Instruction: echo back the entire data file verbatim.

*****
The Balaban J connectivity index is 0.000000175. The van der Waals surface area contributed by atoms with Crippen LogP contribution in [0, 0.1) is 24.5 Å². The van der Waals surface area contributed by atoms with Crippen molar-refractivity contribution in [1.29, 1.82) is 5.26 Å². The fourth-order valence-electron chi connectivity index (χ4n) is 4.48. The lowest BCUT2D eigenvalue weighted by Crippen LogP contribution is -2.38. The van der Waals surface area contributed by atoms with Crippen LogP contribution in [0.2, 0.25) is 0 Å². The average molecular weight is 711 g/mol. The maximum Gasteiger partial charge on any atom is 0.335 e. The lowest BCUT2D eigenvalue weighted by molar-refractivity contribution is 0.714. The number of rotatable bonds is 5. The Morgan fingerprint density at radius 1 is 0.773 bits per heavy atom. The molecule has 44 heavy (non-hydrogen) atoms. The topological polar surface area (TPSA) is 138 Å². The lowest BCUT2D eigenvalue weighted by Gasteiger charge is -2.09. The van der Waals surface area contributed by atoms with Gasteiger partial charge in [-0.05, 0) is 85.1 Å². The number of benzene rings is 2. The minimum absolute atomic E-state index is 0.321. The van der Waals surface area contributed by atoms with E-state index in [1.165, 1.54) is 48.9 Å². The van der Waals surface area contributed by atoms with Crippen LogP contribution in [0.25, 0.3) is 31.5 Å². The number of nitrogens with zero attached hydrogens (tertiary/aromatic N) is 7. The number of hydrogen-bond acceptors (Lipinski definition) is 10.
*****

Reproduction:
The Balaban J connectivity index is 0.000000175. The van der Waals surface area contributed by atoms with Crippen LogP contribution in [0, 0.1) is 24.5 Å². The van der Waals surface area contributed by atoms with Crippen molar-refractivity contribution in [1.29, 1.82) is 5.26 Å². The fourth-order valence-electron chi connectivity index (χ4n) is 4.48. The lowest BCUT2D eigenvalue weighted by Crippen LogP contribution is -2.38. The van der Waals surface area contributed by atoms with Crippen LogP contribution in [0.2, 0.25) is 0 Å². The average molecular weight is 711 g/mol. The maximum Gasteiger partial charge on any atom is 0.335 e. The lowest BCUT2D eigenvalue weighted by molar-refractivity contribution is 0.714. The number of rotatable bonds is 5. The Morgan fingerprint density at radius 1 is 0.773 bits per heavy atom. The molecule has 44 heavy (non-hydrogen) atoms. The topological polar surface area (TPSA) is 138 Å². The lowest BCUT2D eigenvalue weighted by Gasteiger charge is -2.09. The van der Waals surface area contributed by atoms with Gasteiger partial charge in [-0.05, 0) is 85.1 Å². The number of benzene rings is 2. The minimum absolute atomic E-state index is 0.321. The van der Waals surface area contributed by atoms with E-state index in [1.165, 1.54) is 48.9 Å². The van der Waals surface area contributed by atoms with Crippen LogP contribution in [0.25, 0.3) is 31.5 Å². The number of nitrogens with zero attached hydrogens (tertiary/aromatic N) is 7. The number of hydrogen-bond acceptors (Lipinski definition) is 10.